The earlobe rarely gathers attention unless it is somehow deformed. Split, pierced, too small, or too big are all problems that an earlobe can have. A large earlobe is very noticeable and we all have seen someone with too large an appendage hanging from the side of their head.. Often it occurs in someone whose ear is big anyway and it is really proportionate to the size of the ear. As the patient has lived with their ears all of their lifes, it usually does not bother them. (although it might bother others) As one ages, however, some people develop longer and larger earlobes and this new development is more bothersome.
The large earlobe is not hard to reduce but the key is to do with as little scarring as possible. Unlike the split or pierced earlobe, where one can accept scarring since the earlobe is already marred, the large earlobe has no visible skin deformity. One must accept, however, the trade-off of some scarring for a smaller earlobe. The question becomes where to put that earlobe scar in reduction lobuloplasty.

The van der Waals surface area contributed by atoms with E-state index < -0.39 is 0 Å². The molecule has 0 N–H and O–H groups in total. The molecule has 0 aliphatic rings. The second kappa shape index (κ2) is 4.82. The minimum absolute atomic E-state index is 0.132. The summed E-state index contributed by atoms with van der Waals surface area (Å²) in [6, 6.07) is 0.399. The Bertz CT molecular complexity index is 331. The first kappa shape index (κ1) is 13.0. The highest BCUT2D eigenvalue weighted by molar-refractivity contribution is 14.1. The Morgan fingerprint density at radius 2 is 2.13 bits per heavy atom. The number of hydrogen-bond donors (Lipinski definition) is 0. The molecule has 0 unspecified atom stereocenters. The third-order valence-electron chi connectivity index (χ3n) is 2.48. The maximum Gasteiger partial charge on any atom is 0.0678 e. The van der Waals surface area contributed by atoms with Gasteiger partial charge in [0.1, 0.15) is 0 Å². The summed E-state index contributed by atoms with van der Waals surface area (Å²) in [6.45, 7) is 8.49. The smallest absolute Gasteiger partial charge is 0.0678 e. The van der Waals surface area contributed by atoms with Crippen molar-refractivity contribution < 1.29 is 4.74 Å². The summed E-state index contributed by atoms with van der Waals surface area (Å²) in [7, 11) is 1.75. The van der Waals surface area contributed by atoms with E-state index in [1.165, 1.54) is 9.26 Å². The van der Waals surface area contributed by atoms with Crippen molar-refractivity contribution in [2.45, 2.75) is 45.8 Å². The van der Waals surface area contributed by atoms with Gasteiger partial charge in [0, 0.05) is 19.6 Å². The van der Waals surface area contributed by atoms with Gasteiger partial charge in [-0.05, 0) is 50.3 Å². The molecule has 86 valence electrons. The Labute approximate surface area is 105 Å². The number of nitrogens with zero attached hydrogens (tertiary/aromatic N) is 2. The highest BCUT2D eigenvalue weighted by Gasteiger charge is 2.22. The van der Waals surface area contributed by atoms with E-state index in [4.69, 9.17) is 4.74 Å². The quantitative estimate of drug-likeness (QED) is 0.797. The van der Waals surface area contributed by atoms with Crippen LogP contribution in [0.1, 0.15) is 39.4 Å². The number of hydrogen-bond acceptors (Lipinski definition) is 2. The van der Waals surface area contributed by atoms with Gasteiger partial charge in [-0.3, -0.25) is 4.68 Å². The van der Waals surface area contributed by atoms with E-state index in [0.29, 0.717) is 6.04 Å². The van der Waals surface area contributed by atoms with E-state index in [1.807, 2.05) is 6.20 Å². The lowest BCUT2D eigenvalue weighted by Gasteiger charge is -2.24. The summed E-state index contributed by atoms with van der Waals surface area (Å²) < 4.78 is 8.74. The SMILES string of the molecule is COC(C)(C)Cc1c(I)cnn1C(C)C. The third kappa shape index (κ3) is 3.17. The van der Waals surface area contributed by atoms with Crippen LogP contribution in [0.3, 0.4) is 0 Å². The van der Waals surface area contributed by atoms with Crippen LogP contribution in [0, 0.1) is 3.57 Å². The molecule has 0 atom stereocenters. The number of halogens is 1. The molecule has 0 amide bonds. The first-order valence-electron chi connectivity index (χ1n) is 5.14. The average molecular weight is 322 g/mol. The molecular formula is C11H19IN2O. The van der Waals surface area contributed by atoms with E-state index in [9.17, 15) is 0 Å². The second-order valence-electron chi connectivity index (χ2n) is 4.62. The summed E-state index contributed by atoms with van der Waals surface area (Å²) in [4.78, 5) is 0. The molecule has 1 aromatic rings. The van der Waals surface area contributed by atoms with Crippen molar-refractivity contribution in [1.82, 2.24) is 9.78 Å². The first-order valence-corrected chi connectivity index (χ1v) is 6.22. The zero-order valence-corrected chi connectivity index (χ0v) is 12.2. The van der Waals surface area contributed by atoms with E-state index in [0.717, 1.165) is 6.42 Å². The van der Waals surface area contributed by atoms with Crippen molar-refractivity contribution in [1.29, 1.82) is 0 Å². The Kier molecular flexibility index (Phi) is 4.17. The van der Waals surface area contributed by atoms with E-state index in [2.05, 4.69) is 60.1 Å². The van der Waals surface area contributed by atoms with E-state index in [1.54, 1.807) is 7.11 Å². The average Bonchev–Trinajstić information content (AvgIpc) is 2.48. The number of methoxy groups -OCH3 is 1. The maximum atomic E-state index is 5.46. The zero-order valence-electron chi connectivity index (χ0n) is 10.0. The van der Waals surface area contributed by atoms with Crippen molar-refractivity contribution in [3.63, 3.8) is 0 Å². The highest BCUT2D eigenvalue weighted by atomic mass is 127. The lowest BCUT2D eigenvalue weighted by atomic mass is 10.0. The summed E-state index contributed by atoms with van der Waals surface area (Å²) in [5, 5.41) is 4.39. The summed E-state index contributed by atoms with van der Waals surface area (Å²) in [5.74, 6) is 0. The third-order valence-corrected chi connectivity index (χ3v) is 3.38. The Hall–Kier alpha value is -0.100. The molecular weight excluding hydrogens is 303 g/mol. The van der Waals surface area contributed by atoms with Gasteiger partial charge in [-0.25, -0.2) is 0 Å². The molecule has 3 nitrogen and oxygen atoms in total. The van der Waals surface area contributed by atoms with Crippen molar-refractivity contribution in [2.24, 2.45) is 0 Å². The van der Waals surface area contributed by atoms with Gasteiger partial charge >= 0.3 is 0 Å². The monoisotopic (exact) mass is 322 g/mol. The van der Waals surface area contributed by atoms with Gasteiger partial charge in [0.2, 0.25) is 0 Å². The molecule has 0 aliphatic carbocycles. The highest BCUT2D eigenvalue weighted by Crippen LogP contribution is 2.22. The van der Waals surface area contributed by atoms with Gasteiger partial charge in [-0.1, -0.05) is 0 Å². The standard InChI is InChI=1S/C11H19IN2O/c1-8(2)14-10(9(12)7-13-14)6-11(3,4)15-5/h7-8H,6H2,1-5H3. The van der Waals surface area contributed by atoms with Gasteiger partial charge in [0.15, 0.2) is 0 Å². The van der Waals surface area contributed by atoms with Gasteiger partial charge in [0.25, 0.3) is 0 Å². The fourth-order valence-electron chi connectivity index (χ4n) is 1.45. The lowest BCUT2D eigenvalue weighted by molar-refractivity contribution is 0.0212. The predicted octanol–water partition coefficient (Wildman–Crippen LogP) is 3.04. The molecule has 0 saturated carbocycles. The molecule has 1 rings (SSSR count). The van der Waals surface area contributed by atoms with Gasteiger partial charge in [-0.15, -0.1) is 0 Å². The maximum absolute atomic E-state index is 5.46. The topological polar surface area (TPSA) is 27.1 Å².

There are two basic approaches….put the scar in a natural crease or put in in the middle of the earlobe. For a woman, the concern of scarring in the middle of the earlobe may be a mute point with the use of ear rings which can have a great camouflaging effect. This should be discussed beforehand. Taking a wedge out of the middle of the earlobe and putting a scar there is the best reduction method because it creates a natural-looking (but scarred) and better shaped earlobe. The earlobe can also be reduced by taking a wedge from its front part where it attachs to the side of the face. This puts the scar in that natural crease where the two join but the earlobe can end up looking a little unnatural as the earlobe now attachs directly to the face without a natural break or upsweep from the earlobe.